So, pretty much this is the main chunk of the story- Meg is pushing people away, trying to protect her family while coping in this new small town. And Ethan tries to break down her defenses and unravel her mysteries. All the while, she is trying to piece together what threw her family into witness protection in the first place. And as she does, it brings together the dangerous loose ends of a crime that happened almost a year ago.

Then, Meg has a choice whether she is going to face it and fix it, or go deeper into hiding. And, as we all know that if she goes deeper into hiding, the story would suck and it wouldn’t be book-worthy. So instead, Ethan and Meg go off on a crazy stupid adventure that we can only hope turns out okay.

The Rules for Disappearing has romance, it has mystery, and a little bit of action. I think they could have added a little more tension or variation, but even so I really liked it. I have never read a book about someone in witness protection and it totally fit the bill for a fresh quality mystery/intrigue novel. It wasn’t dark or depressing, it was engaging, and clean. Altogether, I allowed myself to be sucked into it, so if you are interested, I totally recommend it!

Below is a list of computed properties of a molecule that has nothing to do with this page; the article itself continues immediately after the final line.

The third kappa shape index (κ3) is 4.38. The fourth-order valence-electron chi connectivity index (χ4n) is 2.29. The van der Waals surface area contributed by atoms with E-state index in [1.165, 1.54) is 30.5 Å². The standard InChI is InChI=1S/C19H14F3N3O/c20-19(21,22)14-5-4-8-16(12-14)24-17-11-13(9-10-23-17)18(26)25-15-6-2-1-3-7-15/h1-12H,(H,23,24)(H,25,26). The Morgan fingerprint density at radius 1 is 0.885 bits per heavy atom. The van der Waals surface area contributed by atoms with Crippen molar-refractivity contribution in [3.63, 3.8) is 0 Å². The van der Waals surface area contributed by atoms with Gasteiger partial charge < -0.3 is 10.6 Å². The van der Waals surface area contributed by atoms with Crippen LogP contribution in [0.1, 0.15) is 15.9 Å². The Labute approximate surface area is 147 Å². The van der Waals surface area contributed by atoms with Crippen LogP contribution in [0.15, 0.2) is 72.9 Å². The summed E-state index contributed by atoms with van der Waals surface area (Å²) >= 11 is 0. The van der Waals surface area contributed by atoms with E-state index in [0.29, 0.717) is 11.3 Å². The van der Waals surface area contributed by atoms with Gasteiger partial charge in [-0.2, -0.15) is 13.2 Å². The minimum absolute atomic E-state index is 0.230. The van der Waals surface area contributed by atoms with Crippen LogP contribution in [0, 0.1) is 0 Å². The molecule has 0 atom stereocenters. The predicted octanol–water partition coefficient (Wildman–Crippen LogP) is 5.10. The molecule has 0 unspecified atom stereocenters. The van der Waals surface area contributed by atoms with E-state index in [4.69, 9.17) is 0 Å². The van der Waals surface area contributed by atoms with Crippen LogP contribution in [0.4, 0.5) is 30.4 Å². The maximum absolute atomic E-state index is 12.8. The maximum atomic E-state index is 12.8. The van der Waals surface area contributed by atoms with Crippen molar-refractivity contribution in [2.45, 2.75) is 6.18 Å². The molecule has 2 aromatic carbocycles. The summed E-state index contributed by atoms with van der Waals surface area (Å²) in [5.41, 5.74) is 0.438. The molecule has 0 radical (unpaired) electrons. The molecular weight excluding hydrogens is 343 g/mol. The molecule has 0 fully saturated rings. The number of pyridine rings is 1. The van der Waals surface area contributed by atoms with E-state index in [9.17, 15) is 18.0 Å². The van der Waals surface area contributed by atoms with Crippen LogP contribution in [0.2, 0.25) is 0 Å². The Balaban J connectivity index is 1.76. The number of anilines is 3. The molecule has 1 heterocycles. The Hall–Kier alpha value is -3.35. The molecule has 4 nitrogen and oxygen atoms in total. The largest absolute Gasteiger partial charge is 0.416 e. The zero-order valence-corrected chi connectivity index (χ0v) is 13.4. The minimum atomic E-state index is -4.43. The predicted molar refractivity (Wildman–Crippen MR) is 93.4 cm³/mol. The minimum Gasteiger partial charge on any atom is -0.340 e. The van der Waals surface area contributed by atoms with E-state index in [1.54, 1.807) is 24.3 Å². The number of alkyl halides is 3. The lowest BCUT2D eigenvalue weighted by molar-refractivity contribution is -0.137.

Underage drinking, light kissing, and a little violence. I don’t think it had bad language in it. But sadly, I don’t actually remember.  I did, though, file it in my brain as “a pretty clean read” and I can’t find anything online to prove this label wrong. Comment below if you discover stuff we should know about!

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1 comment:

  1. It seems like you liked this book more than I did-it was a fine read but didn't have an outstanding elements to me that would lead me to label it a must read.